New York—On a cold December morning three years ago, Sung Cho showed up to open his
laundromat business in Manhattan and found a bright orange eviction notice attached to the window. The notice said he had just a few days to prepare for a hearing—scheduled for Christmas Eve—where he would have to convince a judge that his business should not be closed. Sung soon learned that he was threatened with eviction because undercover New York police officers came to the laundromat and offered to sell stolen electronics. Two people took the bait, though neither had any connection to Sung’s business.
Sung was the target of the NYPD’s no-fault eviction program, which punishes businesses and residents when somebody else—even a total stranger—commits a crime on or near their property. The program allows the NYPD to evict tenants, no conviction required.
Neither Sung nor his business or employees were implicated in the sting. But that didn’t matter, as innocence was not a defense under the city’s ordinance. Sung could be evicted simply because his business was the site of a crime.
With the threat of eviction looming, the city made Sung an offer he could not refuse.
The city would drop the eviction action if Sung agreed to three demands: waive his Fourth Amendment right against warrantless searches, grant police unlimited access to his security camera system, and allow NYPD to impose future fines and sanctions for alleged criminal offenses at the business without any opportunity for a hearing before a judge. Faced with no other option, Sung signed the agreement.
Sung is one of hundreds of New Yorkers who have been caught in the city’s lumbering and incompetent no-fault eviction machine, which robo-files eviction notices against innocent tenants in an effort to coerce them to waive their constitutional rights.
But today, Sung and two other victims are fighting back. They have partnered with the Institute for Justice (IJ) to file a federal class-action lawsuit challenging the city’s unconstitutional use of no-fault evictions to coerce tenants to waive their rights.
“This lawsuit seeks to vindicate a simple principle,” said IJ attorney Robert Everett Johnson. “The government shouldn’t be using the threat of eviction to force people to waive their constitutional rights. What happened to Sung could happen to any business that opens its doors to the public. If government can use these arm-twisting tactics to circumvent the constitution, nobody’s rights will be safe.”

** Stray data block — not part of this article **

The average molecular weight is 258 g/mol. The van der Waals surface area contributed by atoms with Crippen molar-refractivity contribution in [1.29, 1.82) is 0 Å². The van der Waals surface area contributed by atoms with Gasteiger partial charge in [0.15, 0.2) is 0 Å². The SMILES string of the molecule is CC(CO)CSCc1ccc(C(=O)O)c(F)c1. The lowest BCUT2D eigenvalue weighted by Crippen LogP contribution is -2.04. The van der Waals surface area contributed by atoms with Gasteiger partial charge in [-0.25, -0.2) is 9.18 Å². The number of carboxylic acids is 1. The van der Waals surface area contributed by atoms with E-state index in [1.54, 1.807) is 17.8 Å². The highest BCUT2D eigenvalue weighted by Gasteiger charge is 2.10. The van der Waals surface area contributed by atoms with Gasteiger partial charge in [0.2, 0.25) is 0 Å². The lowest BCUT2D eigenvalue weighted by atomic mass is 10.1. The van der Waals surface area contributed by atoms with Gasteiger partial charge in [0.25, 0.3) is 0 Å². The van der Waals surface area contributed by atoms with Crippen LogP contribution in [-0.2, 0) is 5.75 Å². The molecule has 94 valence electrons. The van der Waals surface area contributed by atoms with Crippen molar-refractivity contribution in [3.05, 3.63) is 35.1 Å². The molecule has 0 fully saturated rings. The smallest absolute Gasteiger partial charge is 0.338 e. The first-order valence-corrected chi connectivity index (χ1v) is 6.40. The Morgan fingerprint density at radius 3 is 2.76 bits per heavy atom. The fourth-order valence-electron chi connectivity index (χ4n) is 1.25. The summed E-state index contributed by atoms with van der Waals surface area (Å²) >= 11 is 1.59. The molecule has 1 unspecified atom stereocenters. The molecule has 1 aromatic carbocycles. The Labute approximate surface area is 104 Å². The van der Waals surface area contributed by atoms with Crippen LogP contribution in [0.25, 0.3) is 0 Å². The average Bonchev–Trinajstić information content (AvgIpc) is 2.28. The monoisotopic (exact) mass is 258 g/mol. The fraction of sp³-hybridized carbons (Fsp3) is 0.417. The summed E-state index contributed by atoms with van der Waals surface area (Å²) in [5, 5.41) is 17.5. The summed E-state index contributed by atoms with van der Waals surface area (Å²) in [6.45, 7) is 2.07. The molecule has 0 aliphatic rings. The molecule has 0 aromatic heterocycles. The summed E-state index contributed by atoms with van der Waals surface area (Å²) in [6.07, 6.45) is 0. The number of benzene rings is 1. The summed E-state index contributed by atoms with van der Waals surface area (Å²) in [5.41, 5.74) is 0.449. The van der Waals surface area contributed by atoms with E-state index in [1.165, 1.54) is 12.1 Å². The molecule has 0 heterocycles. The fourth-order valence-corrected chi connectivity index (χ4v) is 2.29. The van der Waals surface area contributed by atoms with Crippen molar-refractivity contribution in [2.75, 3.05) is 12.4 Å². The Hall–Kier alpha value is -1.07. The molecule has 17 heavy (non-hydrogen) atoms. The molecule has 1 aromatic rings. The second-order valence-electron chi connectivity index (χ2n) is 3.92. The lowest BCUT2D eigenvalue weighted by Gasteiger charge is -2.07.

Sung is joined as a plaintiff by two other targets of no-fault eviction actions—David Diaz and Jameelah El-Shabazz. Facing eviction, David was forced to exclude his brothers from his apartment, while Jameelah was forced to exclude her son. Neither David, Jameelah, nor their respective family members were accused of a crime, let alone convicted of one.
The lawsuit has been filed as a class action, and it seeks to invalidate similar waivers of constitutional rights exacted by the city in other no-fault eviction cases. In cases involving property owners, the Supreme Court has held that the Constitution limits the government’s ability to coerce individuals to waive their property rights. This case seeks to extend that principle to individuals and business owners who rent, rather than own, a property.
“Just because someone rents, rather than owns, a property does not diminish their constitutional rights,” said Institute for Justice Attorney Darpana Sheth. “New York is treating renters like second-class citizens. No one should lose their constitutional rights, including their right to property, without being convicted of a crime.”
New York City’s no-fault eviction ordinance was enacted in the 1970s in an effort to shut down businesses actively abetting illegal activity. Since then, the city’s policing priorities have shifted and now hundreds of innocent New York residents and businesses have found themselves caught in the city’s bureaucracy, which churns out hundreds of no-fault eviction cases every year using hastily-assembled, robo-filed form documents.
“New York City’s robo-filing bureaucracy is a blunt instrument that started with good intentions but now tramples on people’s rights,” said IJ attorney Milad Emam. “What New York City is doing to its residents is beyond unethical—it is unconstitutional,”
“I did nothing wrong,” said Sung. “My employees did nothing wrong. But the government treated me like a criminal and threatened to shut down my business. And for what?”
The Institute for Justice is a non-profit, public interest law firm that fights for property rights nationwide. In addition to this case, it fights other property rights abuses including civil forfeiture and eminent domain abuse. In a class action against the City of Philadelphia and its law-enforcement agencies, IJ ended the a similar practice by the Philadelphia District Attorney’s Office in coercing property owners to waive constitutional rights. The Institute is joined as local counsel by Ana-Claudia Roderick of Golenbock, Eiseman, Assor, Bell & Peskoe LLP.